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**Differentiation:**- Standard differentiation rules (product, quotient, chain).
- Differentiation of standard functions (polynomials, trigonometric functions, exponential functions, and logarithms).

**Integration:**- Basic integration techniques, such as integration by substitution and by parts.
- Integration of standard functions (as mentioned under differentiation).
- Understanding of definite and indefinite integrals.

**Sequences and Series:**- Convergence and divergence of series, as they relate to improper integrals.
- Familiarity with arithmetic and geometric progressions.

**Basic Trigonometry:**- Core trigonometric identities, such as Pythagorean identities.
- Basic understanding of the graphs, properties, and values of sine, cosine, and tangent functions.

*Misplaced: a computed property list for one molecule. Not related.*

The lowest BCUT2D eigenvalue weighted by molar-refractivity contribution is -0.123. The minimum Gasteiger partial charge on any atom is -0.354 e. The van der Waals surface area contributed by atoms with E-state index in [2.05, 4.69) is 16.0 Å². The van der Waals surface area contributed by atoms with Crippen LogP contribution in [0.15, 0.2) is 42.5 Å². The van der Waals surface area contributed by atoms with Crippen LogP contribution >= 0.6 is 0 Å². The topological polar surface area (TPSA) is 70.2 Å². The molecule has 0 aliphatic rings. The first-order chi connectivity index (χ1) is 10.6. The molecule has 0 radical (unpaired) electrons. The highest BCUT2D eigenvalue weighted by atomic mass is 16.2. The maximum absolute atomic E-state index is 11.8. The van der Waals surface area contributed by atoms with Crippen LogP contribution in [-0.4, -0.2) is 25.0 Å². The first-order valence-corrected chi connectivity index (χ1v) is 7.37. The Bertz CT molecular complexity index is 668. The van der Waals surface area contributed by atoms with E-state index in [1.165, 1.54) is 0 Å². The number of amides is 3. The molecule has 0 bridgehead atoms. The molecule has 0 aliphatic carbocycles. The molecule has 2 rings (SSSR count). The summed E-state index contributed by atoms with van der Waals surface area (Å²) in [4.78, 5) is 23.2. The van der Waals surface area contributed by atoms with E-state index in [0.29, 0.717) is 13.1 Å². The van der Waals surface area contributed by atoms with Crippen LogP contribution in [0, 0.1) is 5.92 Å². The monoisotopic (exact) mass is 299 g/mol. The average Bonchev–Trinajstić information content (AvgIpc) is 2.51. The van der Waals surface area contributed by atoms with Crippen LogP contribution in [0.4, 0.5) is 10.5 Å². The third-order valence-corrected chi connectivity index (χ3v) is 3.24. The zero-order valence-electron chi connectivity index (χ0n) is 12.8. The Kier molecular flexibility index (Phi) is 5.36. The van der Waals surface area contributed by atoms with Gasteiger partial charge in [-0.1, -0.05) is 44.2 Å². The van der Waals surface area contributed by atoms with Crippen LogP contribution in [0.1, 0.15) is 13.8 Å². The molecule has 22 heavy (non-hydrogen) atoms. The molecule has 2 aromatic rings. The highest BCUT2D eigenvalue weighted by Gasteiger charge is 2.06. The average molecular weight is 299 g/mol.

**Algebraic Fractions:**- Decomposing fractions into partial fractions, especially those with linear factors.
- Fundamental knowledge about polynomial division and factor theorem.

**Function Transformations and Graphs:**- The behaviour of functions, including asymptotic behaviour, relates to improper integrals.
- Understanding transformations of basic functions.

**Logarithms:**- Properties and differentiation of natural logarithms, which is foundational for certain integration techniques.

**Improper Integrals:**- Demonstrate an understanding of what makes an integral “improper”.
- Successfully evaluate integrals with infinite limits and integrals of unbounded functions.
- Determine the convergence or divergence of an improper integral.

**Mean Value of a Function:**- Understand and explain the geometric interpretation of the Mean Value Theorem.